Interprofessional Health Education: Preparing for Collaborative Practice

Tuesday, 10 November 2015: 10:20 AM

Michele S. Bednarzyk, DNP, FNP, BC
Kathaleen C. Bloom, PhD, CNM
School of Nursing, University of North Florida, Jacksonville, FL, USA

It is clear to many leading national organizations, such as the Institute of Medicine and other professional groups and accrediting bodies that learning in teams with other health professionals is an important way to improve the health and safety of the population. Interprofessional Education Collaborative Expert Panel (2011), identified four Competency Domains for interprofessional collaborative practice: values and ethics, roles and responsibilities, teams and teamwork, and communication.

Interprofessional health education (IHE) is an innovative teaching-learning approach in which members of more than one health profession learn interactively to improve collaborative practice. The purpose of IHE is to foster strong relationships and partnerships among health care providers to maximize the quality of patient care.

IHE is both interprofessional and intercollegiate in nature. Participants include graduate students in the School of Nursing, Department of Nutrition and Dietetics, and Physical Therapy Program at one southeastern university as well as second year students from the College of Pharmacy at another southeastern university. Three sessions are planned across an academic year. These case studies include all elements of the four interprofessional education competency domains centered around case studies in ethics, safety, and medication errors. Students do preparatory readings prior to each session, upon which they are tested. Students then participate in interprofessional group solutions for problems related to the content areas.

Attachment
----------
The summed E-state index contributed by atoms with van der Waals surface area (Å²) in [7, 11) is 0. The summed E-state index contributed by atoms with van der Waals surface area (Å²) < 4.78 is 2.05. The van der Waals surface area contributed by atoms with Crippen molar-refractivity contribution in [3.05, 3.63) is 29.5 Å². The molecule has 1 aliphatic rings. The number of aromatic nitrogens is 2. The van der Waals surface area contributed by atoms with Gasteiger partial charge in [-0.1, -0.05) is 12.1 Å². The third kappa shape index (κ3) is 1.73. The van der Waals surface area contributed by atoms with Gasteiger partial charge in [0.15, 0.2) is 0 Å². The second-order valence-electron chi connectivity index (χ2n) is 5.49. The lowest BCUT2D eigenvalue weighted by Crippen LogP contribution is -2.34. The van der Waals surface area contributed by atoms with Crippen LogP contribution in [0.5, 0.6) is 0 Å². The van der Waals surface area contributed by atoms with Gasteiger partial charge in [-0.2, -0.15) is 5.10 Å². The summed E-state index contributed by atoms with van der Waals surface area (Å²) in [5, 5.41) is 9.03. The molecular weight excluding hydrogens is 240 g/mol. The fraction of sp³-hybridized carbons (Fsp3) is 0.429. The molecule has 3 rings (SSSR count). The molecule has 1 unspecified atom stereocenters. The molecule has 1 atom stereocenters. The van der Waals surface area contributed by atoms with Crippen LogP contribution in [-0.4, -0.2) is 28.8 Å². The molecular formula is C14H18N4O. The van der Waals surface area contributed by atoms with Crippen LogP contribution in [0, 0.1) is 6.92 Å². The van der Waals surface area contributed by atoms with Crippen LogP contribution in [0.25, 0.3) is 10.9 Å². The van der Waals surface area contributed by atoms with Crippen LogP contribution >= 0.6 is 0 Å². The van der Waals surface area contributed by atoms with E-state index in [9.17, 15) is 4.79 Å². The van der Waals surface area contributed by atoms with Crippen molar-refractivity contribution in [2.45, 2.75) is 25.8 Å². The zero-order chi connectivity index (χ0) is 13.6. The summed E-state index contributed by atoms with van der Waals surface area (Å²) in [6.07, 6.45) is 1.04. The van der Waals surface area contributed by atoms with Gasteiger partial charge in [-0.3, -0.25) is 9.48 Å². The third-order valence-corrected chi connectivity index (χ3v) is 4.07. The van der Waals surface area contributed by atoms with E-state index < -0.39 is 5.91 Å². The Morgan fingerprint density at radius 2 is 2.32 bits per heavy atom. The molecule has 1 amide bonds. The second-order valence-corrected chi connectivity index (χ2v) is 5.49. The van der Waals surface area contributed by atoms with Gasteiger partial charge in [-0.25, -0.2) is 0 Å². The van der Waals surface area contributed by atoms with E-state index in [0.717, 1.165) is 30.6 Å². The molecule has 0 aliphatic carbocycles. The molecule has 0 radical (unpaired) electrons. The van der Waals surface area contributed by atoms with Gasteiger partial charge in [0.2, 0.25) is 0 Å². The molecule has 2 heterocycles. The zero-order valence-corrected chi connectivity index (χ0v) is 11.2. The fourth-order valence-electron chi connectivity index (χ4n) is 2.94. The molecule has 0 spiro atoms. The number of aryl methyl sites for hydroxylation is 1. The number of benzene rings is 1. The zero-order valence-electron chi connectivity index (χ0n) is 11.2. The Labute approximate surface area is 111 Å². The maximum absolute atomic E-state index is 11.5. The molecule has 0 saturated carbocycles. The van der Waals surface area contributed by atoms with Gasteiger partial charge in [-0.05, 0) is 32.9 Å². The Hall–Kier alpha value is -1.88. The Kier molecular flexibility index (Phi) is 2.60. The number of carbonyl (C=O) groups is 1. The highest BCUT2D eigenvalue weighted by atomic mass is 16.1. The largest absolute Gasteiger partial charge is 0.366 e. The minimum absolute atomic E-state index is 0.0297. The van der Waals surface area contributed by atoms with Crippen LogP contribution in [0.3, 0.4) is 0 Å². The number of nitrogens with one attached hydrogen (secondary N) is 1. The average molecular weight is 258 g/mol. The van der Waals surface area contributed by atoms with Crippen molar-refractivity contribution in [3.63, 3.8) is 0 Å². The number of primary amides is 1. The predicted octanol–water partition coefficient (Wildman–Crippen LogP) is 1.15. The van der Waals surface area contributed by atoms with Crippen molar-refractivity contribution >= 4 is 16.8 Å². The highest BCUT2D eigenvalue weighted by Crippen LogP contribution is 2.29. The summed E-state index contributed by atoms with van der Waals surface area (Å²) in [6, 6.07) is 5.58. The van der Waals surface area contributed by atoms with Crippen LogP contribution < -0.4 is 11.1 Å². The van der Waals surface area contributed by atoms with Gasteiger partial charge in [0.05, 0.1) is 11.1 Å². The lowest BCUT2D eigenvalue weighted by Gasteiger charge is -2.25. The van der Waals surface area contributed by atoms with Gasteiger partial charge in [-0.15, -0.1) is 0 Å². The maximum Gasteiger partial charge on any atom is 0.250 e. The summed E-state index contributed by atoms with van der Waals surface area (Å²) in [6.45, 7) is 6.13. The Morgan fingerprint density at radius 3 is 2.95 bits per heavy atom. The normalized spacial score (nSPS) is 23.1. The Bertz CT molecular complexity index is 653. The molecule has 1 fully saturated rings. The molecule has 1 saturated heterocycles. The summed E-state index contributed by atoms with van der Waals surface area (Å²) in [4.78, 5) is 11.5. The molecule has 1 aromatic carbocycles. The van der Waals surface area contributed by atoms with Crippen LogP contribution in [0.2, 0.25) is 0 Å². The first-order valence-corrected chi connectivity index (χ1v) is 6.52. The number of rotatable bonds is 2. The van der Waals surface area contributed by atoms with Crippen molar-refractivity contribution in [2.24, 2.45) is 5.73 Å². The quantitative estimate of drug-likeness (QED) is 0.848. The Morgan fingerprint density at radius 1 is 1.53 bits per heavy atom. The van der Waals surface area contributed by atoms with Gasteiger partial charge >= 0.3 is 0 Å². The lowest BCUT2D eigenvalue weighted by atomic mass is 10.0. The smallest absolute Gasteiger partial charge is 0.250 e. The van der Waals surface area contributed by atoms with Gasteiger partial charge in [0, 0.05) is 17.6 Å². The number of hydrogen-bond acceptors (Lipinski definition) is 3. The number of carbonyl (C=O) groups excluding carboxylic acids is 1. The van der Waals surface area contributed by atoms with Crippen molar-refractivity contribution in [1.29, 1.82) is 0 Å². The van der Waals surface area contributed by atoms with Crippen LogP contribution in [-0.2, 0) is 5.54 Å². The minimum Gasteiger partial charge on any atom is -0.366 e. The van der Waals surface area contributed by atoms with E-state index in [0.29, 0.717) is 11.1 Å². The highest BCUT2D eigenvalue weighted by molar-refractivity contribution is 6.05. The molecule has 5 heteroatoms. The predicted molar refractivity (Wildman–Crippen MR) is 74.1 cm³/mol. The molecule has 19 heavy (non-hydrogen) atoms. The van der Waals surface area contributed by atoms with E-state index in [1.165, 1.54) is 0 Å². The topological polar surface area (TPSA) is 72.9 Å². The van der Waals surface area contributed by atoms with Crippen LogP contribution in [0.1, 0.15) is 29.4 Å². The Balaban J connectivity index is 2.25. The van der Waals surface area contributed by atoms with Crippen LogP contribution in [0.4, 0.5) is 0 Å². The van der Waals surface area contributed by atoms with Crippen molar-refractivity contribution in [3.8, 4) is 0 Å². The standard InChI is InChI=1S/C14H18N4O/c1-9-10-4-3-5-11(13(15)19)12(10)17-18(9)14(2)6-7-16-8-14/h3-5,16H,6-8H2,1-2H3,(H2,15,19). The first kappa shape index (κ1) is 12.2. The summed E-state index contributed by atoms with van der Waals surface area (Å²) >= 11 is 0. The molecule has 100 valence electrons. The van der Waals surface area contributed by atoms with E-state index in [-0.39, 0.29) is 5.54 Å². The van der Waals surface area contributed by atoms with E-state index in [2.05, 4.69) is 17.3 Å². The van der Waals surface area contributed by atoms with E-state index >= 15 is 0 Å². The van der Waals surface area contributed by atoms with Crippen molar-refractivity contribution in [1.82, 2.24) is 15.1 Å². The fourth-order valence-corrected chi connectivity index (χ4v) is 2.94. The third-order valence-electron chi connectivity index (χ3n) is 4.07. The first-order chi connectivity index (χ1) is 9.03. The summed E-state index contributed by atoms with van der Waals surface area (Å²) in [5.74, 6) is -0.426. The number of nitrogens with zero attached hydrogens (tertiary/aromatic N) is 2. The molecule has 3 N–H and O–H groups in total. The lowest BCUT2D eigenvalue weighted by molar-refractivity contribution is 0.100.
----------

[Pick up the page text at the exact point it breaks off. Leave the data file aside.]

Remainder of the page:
Faculty in the various disciplines facilitate interpersonal and communication skills between the students representing different health-care providers. Students practice shared decision-making, manage conflicts and show flexibility when working with others. Ultimately, joint learning opportunities for students from different health science colleges will result in more collaborative practice skills when these students become health professionals, and this in turn will lead to higher quality, safer clinical care.